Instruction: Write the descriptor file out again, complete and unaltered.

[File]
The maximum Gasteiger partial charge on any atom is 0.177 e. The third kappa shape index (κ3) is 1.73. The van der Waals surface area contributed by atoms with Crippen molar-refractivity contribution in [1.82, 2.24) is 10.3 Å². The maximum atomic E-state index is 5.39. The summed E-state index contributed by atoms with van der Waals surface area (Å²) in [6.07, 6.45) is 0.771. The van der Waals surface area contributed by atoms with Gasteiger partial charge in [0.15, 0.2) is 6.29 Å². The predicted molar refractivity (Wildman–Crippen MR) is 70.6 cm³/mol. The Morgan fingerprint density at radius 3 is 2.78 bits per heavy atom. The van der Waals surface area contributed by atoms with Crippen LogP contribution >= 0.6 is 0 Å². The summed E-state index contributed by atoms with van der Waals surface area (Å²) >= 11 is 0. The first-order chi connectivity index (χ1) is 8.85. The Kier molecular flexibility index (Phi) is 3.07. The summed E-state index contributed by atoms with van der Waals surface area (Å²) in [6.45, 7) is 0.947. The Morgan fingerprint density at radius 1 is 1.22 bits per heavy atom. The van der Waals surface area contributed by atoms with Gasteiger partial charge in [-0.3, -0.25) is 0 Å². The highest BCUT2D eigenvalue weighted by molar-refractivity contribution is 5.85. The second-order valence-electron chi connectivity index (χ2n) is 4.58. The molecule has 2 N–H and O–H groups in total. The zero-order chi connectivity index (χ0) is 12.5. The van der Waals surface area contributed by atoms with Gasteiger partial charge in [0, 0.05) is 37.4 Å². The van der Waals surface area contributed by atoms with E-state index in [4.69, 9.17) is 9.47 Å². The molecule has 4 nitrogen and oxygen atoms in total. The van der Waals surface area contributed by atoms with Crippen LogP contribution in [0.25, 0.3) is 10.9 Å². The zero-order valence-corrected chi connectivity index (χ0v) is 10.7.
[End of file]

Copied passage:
The maximum Gasteiger partial charge on any atom is 0.177 e. The third kappa shape index (κ3) is 1.73. The van der Waals surface area contributed by atoms with Crippen molar-refractivity contribution in [1.82, 2.24) is 10.3 Å². The maximum atomic E-state index is 5.39. The summed E-state index contributed by atoms with van der Waals surface area (Å²) in [6.07, 6.45) is 0.771. The van der Waals surface area contributed by atoms with Gasteiger partial charge in [0.15, 0.2) is 6.29 Å². The predicted molar refractivity (Wildman–Crippen MR) is 70.6 cm³/mol. The Morgan fingerprint density at radius 3 is 2.78 bits per heavy atom. The van der Waals surface area contributed by atoms with Crippen LogP contribution >= 0.6 is 0 Å². The summed E-state index contributed by atoms with van der Waals surface area (Å²) >= 11 is 0. The first-order chi connectivity index (χ1) is 8.85. The Kier molecular flexibility index (Phi) is 3.07. The summed E-state index contributed by atoms with van der Waals surface area (Å²) in [6.45, 7) is 0.947. The Morgan fingerprint density at radius 1 is 1.22 bits per heavy atom. The van der Waals surface area contributed by atoms with Gasteiger partial charge in [-0.3, -0.25) is 0 Å². The highest BCUT2D eigenvalue weighted by molar-refractivity contribution is 5.85. The second-order valence-electron chi connectivity index (χ2n) is 4.58. The molecule has 2 N–H and O–H groups in total. The zero-order chi connectivity index (χ0) is 12.5. The van der Waals surface area contributed by atoms with Gasteiger partial charge in [0, 0.05) is 37.4 Å². The van der Waals surface area contributed by atoms with E-state index in [4.69, 9.17) is 9.47 Å². The molecule has 4 nitrogen and oxygen atoms in total. The van der Waals surface area contributed by atoms with Crippen LogP contribution in [0.25, 0.3) is 10.9 Å². The zero-order valence-corrected chi connectivity index (χ0v) is 10.7.